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Middle-class men on the English Home Front, 1914–18
Author: Laura Ugolini

Historians of the First World War often seem to have a very clear idea of who middle-class men were and how they reacted to the outbreak of the conflict. This book explores the experiences of middle-class men on the English home front during the First World War. It first focuses on the first twelve months or so of war, a period when many middle-class men assumed that the war could hardly fail to affect them. The book then delves deeper into middle-class men's understandings of civilians' appropriate behaviour in wartime. It explores middle-class men's reasons for not conforming to dominant norms of manly conduct by enlisting, and considers individuals' experiences of 'non-enlistment'. It also focuses on middle-class men's involvement in volunteer activities on the home front. The book also focuses on middle-class men's working lives, paying particular attention to those aspects of work that were most affected by the war. It considers civilian men's responses to the new ambivalence towards profit-making, as well as to the doubts cast on the 'value' of much middle-class, whitecollar work in wartime. The book further assesses the ways in which middle-class men negotiated their roles as wartime consumers and explores the impact of war on middle-class relationships. It considers the nature of wartime links between civilians and servicemen, as well as the role of the paterfamilias within the middle-class family, before turning to focus on the relationship between civilian fathers and combatant sons.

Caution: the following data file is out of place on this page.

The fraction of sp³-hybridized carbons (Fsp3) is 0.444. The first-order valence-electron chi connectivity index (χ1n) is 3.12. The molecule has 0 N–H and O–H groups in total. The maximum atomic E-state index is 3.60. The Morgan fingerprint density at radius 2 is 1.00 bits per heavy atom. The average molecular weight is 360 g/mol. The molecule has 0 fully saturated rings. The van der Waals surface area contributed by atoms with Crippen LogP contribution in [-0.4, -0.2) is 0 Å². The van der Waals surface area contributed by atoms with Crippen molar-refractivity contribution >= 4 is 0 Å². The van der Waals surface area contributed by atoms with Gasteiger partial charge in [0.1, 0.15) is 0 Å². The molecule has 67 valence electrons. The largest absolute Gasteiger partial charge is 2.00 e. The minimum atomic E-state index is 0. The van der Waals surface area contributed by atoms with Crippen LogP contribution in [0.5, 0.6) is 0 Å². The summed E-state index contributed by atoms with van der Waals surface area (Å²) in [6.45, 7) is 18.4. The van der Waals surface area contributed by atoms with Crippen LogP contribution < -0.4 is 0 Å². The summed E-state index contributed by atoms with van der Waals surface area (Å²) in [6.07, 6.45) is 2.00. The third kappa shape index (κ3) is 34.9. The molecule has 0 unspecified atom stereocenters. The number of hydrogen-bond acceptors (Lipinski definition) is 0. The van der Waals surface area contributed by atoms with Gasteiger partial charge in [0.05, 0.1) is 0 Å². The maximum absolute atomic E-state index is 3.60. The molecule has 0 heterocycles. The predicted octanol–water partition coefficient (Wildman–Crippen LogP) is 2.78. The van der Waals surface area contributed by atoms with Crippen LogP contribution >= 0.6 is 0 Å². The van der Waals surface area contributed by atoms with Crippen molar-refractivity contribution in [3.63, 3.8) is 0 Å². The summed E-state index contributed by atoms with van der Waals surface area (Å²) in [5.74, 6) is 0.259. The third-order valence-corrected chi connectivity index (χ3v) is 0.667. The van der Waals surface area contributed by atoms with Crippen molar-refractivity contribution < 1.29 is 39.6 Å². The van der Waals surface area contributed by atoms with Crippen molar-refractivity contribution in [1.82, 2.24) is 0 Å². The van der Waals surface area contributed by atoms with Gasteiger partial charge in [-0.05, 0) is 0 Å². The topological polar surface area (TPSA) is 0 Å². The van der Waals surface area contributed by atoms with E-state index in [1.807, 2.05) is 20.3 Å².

Caitriona Clear